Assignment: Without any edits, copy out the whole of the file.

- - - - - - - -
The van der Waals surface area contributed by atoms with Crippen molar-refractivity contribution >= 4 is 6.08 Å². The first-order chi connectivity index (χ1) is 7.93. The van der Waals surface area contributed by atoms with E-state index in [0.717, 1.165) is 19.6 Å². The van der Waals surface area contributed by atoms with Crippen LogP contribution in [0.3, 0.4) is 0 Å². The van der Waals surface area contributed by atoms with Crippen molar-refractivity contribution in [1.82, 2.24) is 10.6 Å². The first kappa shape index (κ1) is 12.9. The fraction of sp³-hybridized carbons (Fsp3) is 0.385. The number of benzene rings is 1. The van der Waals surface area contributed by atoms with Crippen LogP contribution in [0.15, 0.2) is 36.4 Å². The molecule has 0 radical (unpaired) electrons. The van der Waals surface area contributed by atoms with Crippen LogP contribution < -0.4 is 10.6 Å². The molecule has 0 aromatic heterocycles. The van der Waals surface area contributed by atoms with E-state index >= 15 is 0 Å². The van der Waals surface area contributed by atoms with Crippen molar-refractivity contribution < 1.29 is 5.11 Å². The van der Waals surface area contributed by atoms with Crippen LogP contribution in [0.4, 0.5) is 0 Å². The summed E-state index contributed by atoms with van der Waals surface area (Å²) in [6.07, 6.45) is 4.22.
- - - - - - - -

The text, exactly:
The van der Waals surface area contributed by atoms with Crippen molar-refractivity contribution >= 4 is 6.08 Å². The first-order chi connectivity index (χ1) is 7.93. The van der Waals surface area contributed by atoms with E-state index in [0.717, 1.165) is 19.6 Å². The van der Waals surface area contributed by atoms with Crippen LogP contribution in [0.3, 0.4) is 0 Å². The van der Waals surface area contributed by atoms with Crippen molar-refractivity contribution in [1.82, 2.24) is 10.6 Å². The first kappa shape index (κ1) is 12.9. The fraction of sp³-hybridized carbons (Fsp3) is 0.385. The number of benzene rings is 1. The van der Waals surface area contributed by atoms with Crippen LogP contribution in [0.15, 0.2) is 36.4 Å². The molecule has 0 radical (unpaired) electrons. The van der Waals surface area contributed by atoms with Crippen LogP contribution < -0.4 is 10.6 Å². The molecule has 0 aromatic heterocycles. The van der Waals surface area contributed by atoms with E-state index >= 15 is 0 Å². The van der Waals surface area contributed by atoms with Crippen molar-refractivity contribution < 1.29 is 5.11 Å². The van der Waals surface area contributed by atoms with Crippen LogP contribution in [0.4, 0.5) is 0 Å². The summed E-state index contributed by atoms with van der Waals surface area (Å²) in [6.07, 6.45) is 4.22.